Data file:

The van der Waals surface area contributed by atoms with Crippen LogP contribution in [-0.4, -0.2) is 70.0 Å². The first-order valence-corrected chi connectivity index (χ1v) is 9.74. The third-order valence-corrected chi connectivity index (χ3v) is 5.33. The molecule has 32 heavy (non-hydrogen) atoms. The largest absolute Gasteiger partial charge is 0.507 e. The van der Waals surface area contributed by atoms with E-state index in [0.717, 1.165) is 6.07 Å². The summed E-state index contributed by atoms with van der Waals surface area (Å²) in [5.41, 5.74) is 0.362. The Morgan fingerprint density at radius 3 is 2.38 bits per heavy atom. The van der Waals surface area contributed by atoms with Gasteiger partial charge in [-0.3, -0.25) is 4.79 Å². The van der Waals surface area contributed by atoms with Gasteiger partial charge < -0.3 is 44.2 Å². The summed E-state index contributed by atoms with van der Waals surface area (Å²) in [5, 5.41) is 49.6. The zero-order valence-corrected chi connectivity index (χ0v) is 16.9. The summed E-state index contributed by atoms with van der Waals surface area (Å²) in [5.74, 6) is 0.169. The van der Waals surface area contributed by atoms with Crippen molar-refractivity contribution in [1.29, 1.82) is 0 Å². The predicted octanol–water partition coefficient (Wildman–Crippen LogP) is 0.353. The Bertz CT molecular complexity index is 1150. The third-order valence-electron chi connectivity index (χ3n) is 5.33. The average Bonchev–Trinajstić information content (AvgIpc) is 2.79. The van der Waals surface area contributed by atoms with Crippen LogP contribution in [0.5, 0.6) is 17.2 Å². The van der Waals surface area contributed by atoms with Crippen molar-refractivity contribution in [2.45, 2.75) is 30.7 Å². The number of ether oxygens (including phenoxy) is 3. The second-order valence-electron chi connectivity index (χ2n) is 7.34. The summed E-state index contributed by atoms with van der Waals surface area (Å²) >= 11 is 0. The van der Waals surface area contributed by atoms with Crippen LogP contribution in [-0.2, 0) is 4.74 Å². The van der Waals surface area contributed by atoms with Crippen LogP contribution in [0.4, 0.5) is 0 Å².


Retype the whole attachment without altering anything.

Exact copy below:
The van der Waals surface area contributed by atoms with Crippen LogP contribution in [-0.4, -0.2) is 70.0 Å². The first-order valence-corrected chi connectivity index (χ1v) is 9.74. The third-order valence-corrected chi connectivity index (χ3v) is 5.33. The molecule has 32 heavy (non-hydrogen) atoms. The largest absolute Gasteiger partial charge is 0.507 e. The van der Waals surface area contributed by atoms with E-state index in [0.717, 1.165) is 6.07 Å². The summed E-state index contributed by atoms with van der Waals surface area (Å²) in [5.41, 5.74) is 0.362. The Morgan fingerprint density at radius 3 is 2.38 bits per heavy atom. The van der Waals surface area contributed by atoms with Gasteiger partial charge in [-0.3, -0.25) is 4.79 Å². The van der Waals surface area contributed by atoms with Gasteiger partial charge < -0.3 is 44.2 Å². The summed E-state index contributed by atoms with van der Waals surface area (Å²) in [5, 5.41) is 49.6. The zero-order valence-corrected chi connectivity index (χ0v) is 16.9. The summed E-state index contributed by atoms with van der Waals surface area (Å²) in [5.74, 6) is 0.169. The van der Waals surface area contributed by atoms with Crippen molar-refractivity contribution in [1.29, 1.82) is 0 Å². The predicted octanol–water partition coefficient (Wildman–Crippen LogP) is 0.353. The Bertz CT molecular complexity index is 1150. The third-order valence-electron chi connectivity index (χ3n) is 5.33. The average Bonchev–Trinajstić information content (AvgIpc) is 2.79. The van der Waals surface area contributed by atoms with Crippen LogP contribution in [0.5, 0.6) is 17.2 Å². The van der Waals surface area contributed by atoms with Crippen molar-refractivity contribution in [2.45, 2.75) is 30.7 Å². The number of ether oxygens (including phenoxy) is 3. The second-order valence-electron chi connectivity index (χ2n) is 7.34. The summed E-state index contributed by atoms with van der Waals surface area (Å²) >= 11 is 0. The van der Waals surface area contributed by atoms with Crippen LogP contribution in [-0.2, 0) is 4.74 Å². The van der Waals surface area contributed by atoms with Crippen LogP contribution in [0.4, 0.5) is 0 Å².